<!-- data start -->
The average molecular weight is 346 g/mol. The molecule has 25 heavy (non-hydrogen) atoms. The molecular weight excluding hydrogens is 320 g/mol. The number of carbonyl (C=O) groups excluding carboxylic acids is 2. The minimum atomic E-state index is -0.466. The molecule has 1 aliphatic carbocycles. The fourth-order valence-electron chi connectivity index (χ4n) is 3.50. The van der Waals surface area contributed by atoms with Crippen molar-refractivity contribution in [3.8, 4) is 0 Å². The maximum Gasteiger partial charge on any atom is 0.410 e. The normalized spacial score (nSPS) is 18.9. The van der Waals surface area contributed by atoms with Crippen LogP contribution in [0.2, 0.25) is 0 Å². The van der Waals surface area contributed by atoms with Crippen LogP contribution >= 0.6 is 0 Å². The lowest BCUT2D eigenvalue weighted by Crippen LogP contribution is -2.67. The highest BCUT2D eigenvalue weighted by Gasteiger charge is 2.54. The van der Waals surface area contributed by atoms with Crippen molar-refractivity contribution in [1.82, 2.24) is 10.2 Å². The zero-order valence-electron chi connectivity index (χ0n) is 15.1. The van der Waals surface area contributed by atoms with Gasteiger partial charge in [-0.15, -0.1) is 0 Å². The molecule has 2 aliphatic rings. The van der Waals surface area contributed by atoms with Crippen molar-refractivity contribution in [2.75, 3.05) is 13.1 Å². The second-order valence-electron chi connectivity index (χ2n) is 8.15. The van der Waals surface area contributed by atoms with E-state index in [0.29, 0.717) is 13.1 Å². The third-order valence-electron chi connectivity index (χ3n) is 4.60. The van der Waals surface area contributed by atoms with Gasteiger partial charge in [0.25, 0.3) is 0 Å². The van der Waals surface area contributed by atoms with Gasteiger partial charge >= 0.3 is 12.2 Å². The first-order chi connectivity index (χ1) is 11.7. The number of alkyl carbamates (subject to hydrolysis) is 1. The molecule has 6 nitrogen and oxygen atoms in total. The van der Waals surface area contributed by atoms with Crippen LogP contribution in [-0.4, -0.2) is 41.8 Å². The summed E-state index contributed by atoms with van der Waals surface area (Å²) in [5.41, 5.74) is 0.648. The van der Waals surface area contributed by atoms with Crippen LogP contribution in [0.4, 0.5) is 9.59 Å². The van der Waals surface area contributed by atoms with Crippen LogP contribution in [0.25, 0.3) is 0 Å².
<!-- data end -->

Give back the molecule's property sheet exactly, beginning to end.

The average molecular weight is 346 g/mol. The molecule has 25 heavy (non-hydrogen) atoms. The molecular weight excluding hydrogens is 320 g/mol. The number of carbonyl (C=O) groups excluding carboxylic acids is 2. The minimum atomic E-state index is -0.466. The molecule has 1 aliphatic carbocycles. The fourth-order valence-electron chi connectivity index (χ4n) is 3.50. The van der Waals surface area contributed by atoms with Crippen molar-refractivity contribution in [3.8, 4) is 0 Å². The maximum Gasteiger partial charge on any atom is 0.410 e. The normalized spacial score (nSPS) is 18.9. The van der Waals surface area contributed by atoms with Crippen LogP contribution in [0.2, 0.25) is 0 Å². The van der Waals surface area contributed by atoms with Crippen LogP contribution >= 0.6 is 0 Å². The lowest BCUT2D eigenvalue weighted by Crippen LogP contribution is -2.67. The highest BCUT2D eigenvalue weighted by Gasteiger charge is 2.54. The van der Waals surface area contributed by atoms with Crippen molar-refractivity contribution in [1.82, 2.24) is 10.2 Å². The zero-order valence-electron chi connectivity index (χ0n) is 15.1. The van der Waals surface area contributed by atoms with Gasteiger partial charge in [-0.15, -0.1) is 0 Å². The molecule has 2 aliphatic rings. The van der Waals surface area contributed by atoms with Crippen molar-refractivity contribution in [2.75, 3.05) is 13.1 Å². The second-order valence-electron chi connectivity index (χ2n) is 8.15. The van der Waals surface area contributed by atoms with E-state index in [0.29, 0.717) is 13.1 Å². The third-order valence-electron chi connectivity index (χ3n) is 4.60. The van der Waals surface area contributed by atoms with Gasteiger partial charge in [0.25, 0.3) is 0 Å². The van der Waals surface area contributed by atoms with Gasteiger partial charge >= 0.3 is 12.2 Å². The first-order chi connectivity index (χ1) is 11.7. The number of alkyl carbamates (subject to hydrolysis) is 1. The molecule has 6 nitrogen and oxygen atoms in total. The van der Waals surface area contributed by atoms with Crippen LogP contribution in [-0.4, -0.2) is 41.8 Å². The summed E-state index contributed by atoms with van der Waals surface area (Å²) in [5.41, 5.74) is 0.648. The van der Waals surface area contributed by atoms with Crippen LogP contribution in [0.4, 0.5) is 9.59 Å². The van der Waals surface area contributed by atoms with Crippen LogP contribution in [0.25, 0.3) is 0 Å².